FmST NAT. BANK f1. BRAINERD.
BRAINERD and others.
(Circuit Court. D. Vermont. October 80,1886.)
GARNISHMEN;r LAWS VT. TRUST DEED LIABILITY OF TRUSTEE SECTION REV.
'Where there was a conveyance of real estate to a trustee upon consideration of a certain sum of money, which he agreed that he would "well and truly pay, or cause to be paid, to the exoneration of the seller, under special hypothec" of the real estate, to certain creditors of the seller, in several amounts named, within two years, held, that the sale was unconditional, and without reserve, and that the trustee did not have the lands of the seller within his hands, within the meaning of section 1068, Rev. Laws Vt., relating to trustee process. Held, further. that the amount due from the trustee to the seller was a credit of the seller in the hands of the trustee, and subject to attachment.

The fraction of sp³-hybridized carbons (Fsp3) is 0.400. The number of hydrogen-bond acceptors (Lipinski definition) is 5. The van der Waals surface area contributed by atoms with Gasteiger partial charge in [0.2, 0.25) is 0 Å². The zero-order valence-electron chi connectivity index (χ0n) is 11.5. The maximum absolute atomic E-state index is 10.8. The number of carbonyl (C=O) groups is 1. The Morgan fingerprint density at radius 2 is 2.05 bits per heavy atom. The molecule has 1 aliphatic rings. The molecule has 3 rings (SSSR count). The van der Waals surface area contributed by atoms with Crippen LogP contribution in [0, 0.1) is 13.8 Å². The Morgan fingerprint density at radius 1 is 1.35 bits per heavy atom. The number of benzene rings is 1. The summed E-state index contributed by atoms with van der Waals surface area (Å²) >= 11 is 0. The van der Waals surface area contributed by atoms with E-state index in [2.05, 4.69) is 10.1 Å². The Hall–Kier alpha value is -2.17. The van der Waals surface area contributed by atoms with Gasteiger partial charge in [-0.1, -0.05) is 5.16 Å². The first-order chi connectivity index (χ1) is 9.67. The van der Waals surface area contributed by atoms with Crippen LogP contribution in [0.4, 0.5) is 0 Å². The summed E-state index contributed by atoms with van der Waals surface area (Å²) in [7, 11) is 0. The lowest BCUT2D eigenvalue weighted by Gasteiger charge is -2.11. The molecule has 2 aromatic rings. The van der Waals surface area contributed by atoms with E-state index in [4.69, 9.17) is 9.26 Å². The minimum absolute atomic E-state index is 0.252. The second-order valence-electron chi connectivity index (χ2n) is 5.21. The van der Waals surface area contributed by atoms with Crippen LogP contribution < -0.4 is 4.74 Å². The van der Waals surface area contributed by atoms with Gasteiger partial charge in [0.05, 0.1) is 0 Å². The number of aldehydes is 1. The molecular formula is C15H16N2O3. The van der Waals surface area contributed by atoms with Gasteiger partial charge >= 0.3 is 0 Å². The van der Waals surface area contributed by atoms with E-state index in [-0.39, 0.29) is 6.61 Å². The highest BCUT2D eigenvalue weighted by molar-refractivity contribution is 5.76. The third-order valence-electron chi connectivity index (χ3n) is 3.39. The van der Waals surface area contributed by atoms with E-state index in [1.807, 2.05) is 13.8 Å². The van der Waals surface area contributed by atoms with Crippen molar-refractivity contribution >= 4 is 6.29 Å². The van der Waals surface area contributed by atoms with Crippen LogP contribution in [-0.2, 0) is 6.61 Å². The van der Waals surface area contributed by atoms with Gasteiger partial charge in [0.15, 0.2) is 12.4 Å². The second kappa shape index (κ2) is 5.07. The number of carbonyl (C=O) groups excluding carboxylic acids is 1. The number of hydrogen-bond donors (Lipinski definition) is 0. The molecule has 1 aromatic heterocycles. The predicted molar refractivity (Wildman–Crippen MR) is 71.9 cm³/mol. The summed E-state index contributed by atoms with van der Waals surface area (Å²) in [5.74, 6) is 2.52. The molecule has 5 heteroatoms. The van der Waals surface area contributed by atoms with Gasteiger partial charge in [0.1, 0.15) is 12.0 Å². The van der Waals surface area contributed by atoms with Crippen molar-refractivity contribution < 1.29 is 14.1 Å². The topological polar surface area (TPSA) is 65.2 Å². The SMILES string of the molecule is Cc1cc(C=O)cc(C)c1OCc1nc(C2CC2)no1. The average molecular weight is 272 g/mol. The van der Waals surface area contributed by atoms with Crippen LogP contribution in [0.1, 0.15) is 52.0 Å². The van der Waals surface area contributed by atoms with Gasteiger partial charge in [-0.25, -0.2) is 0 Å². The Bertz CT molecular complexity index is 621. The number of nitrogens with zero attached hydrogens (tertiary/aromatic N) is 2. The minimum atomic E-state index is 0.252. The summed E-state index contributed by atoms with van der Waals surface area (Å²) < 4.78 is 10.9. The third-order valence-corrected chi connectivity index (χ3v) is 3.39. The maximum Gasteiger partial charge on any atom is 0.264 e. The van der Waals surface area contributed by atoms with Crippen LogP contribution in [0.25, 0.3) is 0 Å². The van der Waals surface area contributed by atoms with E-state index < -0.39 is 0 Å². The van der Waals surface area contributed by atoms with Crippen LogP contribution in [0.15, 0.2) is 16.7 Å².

Trustee Process. A. G. Safford and W. D. Wilson, for plaintiff. A. P. Cross, for trustee. WHEELER, J. This case has now been heard npon the report of the commissioner as to the liability of the trustee, Henry W. Hatch. From the report it appears that on the nineteenth day of September, 1883, the defendant Aldis O. Brainerd sold and conveyed to this trustee real estate in Canada, for and in consideration of the sum of $11,300; which sum the purchaser bound himself, his heirs and assigns, in the conveyance, "to well and truly pay, or cause to be paid, to the exoneration of the seller, under special hypothec" of the real estate, to certain creditors of the seller, in several sums named, within two years from that day. The creditors were not in any manner parties to this conveyance, nor to the agreement, and the trustee has never agreed with them to pay them anything, nor himself paid them anything. The defendant has received some avails of the real estate upon an understanding with the trustee that the amountsreceiyed should be applied in payment of the debts named, and he has paid these debts to an amount considerably larger than that of the sums which he has so received. The transaction was such as tQ indicate, to some extent, an intention to place the property beyond the reach of creditors; but the commissioner has found from the disclosure of the trustee and the testimony of the-defendant that it was an actual sale, bonafide, of the real estate, for the consideration expressed in the deed, and that it was unconditional, and without reserve. The evidence appears to well support this finding. It is argued that the form of the conveyance in special hypothec makes the conveyance conditional upon the making of the payments; but it is not claimed that the conveyance was not sufficient to pass the title, and what the law of Canada is as to the effect of such a conveyance was a matter of fact for the commissioner. His finding, within his province, that the sale was unconditional and -without reserve, is conclusive.